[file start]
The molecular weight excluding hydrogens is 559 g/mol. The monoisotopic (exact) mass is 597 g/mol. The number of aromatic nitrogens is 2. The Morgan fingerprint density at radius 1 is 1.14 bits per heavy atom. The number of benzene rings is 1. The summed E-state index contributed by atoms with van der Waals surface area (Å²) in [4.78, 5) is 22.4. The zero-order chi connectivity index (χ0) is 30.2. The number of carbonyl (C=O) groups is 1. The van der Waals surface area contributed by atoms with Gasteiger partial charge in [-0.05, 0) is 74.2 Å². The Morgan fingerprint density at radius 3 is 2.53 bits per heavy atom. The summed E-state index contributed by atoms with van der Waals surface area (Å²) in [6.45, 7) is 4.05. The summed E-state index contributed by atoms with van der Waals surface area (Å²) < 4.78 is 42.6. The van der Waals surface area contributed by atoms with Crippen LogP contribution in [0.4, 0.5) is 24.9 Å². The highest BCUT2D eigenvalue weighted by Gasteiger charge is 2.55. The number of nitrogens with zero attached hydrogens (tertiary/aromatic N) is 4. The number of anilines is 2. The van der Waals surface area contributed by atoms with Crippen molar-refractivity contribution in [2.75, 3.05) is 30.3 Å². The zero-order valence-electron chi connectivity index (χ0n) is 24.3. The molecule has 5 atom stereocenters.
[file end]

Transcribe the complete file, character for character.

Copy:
The molecular weight excluding hydrogens is 559 g/mol. The monoisotopic (exact) mass is 597 g/mol. The number of aromatic nitrogens is 2. The Morgan fingerprint density at radius 1 is 1.14 bits per heavy atom. The number of benzene rings is 1. The summed E-state index contributed by atoms with van der Waals surface area (Å²) in [4.78, 5) is 22.4. The zero-order chi connectivity index (χ0) is 30.2. The number of carbonyl (C=O) groups is 1. The van der Waals surface area contributed by atoms with Gasteiger partial charge in [-0.05, 0) is 74.2 Å². The Morgan fingerprint density at radius 3 is 2.53 bits per heavy atom. The summed E-state index contributed by atoms with van der Waals surface area (Å²) in [6.45, 7) is 4.05. The summed E-state index contributed by atoms with van der Waals surface area (Å²) < 4.78 is 42.6. The van der Waals surface area contributed by atoms with Crippen LogP contribution in [0.4, 0.5) is 24.9 Å². The highest BCUT2D eigenvalue weighted by Gasteiger charge is 2.55. The number of nitrogens with zero attached hydrogens (tertiary/aromatic N) is 4. The number of anilines is 2. The van der Waals surface area contributed by atoms with Crippen molar-refractivity contribution in [2.75, 3.05) is 30.3 Å². The zero-order valence-electron chi connectivity index (χ0n) is 24.3. The molecule has 5 atom stereocenters.